Difference between revisions of "The Church of Jesus Christ of Latter-day Saints"

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Mormonism is a branch of Christianity, often called Restorationism, encompassing numerous religious denominations, but Mormonism is generally associated with the theology and subculture of The Church of Jesus Christ of Latter-day Saints.
 
Mormonism is a branch of Christianity, often called Restorationism, encompassing numerous religious denominations, but Mormonism is generally associated with the theology and subculture of The Church of Jesus Christ of Latter-day Saints.
  
Most people who are members of the Mormon Church prefer to be called Latter-Day Saints. Other generally acceptable terms are [[LDS]]or[[Mormons]]. Even though they are widely used terms, some people in the Church view the terms Mormon and Mormonism as offensive. They prefer to be known as Christians and members of The Church of Jesus Christ of Latter-day Saints.
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Most people who are members of the Mormon Church prefer to be called Latter-Day Saints. Other generally acceptable terms are [[LDS]] or [[Mormons]]. Even though they are widely used terms, some people in the Church view the terms Mormon and Mormonism as offensive. They prefer to be known as Christians and members of The Church of Jesus Christ of Latter-day Saints.
  
 
The term "Mormon" derives from the [[Book of Mormon]], first published in 1830 and more recently subtitled "Another Testament of Jesus Christ" to highlight the importance of the information about the Savior contained in the book. The Book of Mormon is accepted by the Church as divine scripture, along with the Bible.
 
The term "Mormon" derives from the [[Book of Mormon]], first published in 1830 and more recently subtitled "Another Testament of Jesus Christ" to highlight the importance of the information about the Savior contained in the book. The Book of Mormon is accepted by the Church as divine scripture, along with the Bible.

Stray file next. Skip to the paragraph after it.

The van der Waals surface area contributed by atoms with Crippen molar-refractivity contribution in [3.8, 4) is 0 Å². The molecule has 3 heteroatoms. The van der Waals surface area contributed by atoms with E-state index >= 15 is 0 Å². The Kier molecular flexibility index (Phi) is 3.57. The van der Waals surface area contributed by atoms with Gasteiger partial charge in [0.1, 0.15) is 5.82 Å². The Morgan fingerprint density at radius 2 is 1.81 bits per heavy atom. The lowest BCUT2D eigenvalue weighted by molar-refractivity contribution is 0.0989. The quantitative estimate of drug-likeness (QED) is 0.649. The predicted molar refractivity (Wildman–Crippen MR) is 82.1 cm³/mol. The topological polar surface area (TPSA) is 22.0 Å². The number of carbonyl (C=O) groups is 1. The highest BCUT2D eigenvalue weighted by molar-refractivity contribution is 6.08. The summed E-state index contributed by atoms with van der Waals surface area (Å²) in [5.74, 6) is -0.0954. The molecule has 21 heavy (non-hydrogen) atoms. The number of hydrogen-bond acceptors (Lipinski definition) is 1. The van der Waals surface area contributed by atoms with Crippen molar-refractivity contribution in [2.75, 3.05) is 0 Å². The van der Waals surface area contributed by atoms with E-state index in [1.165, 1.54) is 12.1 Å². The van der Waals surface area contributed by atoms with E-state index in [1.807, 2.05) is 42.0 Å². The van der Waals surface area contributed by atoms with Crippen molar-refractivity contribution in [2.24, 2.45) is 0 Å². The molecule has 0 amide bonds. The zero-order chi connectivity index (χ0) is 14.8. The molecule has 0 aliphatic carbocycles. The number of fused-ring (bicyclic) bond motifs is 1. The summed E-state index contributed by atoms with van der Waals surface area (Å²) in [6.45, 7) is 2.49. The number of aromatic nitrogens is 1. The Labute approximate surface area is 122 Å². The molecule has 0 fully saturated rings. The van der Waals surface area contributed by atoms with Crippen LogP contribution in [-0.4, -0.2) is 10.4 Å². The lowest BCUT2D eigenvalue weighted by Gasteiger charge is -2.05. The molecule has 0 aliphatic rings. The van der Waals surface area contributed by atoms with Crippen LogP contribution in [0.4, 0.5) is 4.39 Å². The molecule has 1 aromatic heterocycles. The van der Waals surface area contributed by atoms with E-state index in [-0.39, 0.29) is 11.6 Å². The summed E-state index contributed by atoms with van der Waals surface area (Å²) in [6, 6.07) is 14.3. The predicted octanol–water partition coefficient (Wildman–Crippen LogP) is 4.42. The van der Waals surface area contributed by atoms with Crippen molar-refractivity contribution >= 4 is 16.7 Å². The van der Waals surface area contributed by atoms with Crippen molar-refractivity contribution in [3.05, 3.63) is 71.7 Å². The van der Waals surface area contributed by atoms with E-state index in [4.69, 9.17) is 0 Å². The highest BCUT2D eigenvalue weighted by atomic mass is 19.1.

Revision as of 19:43, 9 March 2006

The Church of Jesus Christ of Latter-day Saints is often referred to as the LDS Church or Mormon Church. Mormonism refers to the doctrines taught by Joseph Smith and the succeeding prophets and leaders of the Church, but those doctrines are believed to be eternal and part of the original gospel preached by Jesus Christ.

Mormonism is a branch of Christianity, often called Restorationism, encompassing numerous religious denominations, but Mormonism is generally associated with the theology and subculture of The Church of Jesus Christ of Latter-day Saints.

Most people who are members of the Mormon Church prefer to be called Latter-Day Saints. Other generally acceptable terms are LDS or Mormons. Even though they are widely used terms, some people in the Church view the terms Mormon and Mormonism as offensive. They prefer to be known as Christians and members of The Church of Jesus Christ of Latter-day Saints.

The term "Mormon" derives from the Book of Mormon, first published in 1830 and more recently subtitled "Another Testament of Jesus Christ" to highlight the importance of the information about the Savior contained in the book. The Book of Mormon is accepted by the Church as divine scripture, along with the Bible.

The Church is headquartered in Salt Lake City, Utah. The Church reports a worldwide membership of 12,275,822 as of December 31, 2004, with 6.7 million residing outside the United States. It is the fourth largest religion in the United States. According to statistics released by the Church, 47% of its members live in the United States and Canada, 36% in Latin America, and 17% in other parts of the world. (See Membership Distribution.)


Basic Beliefs and Activities

Adapted from Wikipedia, the free encyclopedia.

The most common statement of basic beliefs is contained with the Articles of Faith, as given by Joseph Smith to a questioning reporter of his day. This brief recitation by Joseph Smith establishes on the basic beliefs of Mormonism, and is not intended to be exhaustive.

Latter-day Saints are widely known for:

  • Active proselyting by full-time volunteer missionaries.
  • Belief in modern day revelation through prophets, beginning with Joseph Smith, Jr., and continuing today with Gordon B. Hinckley.
  • Acceptance of the Bible, Book of Mormon, Doctrine and Covenants, and Pearl of Great Price as works of scripture.
  • A dietary code called the Word of Wisdom, which requires abstinence from alcohol, tobacco, coffee, tea, and illegal drugs.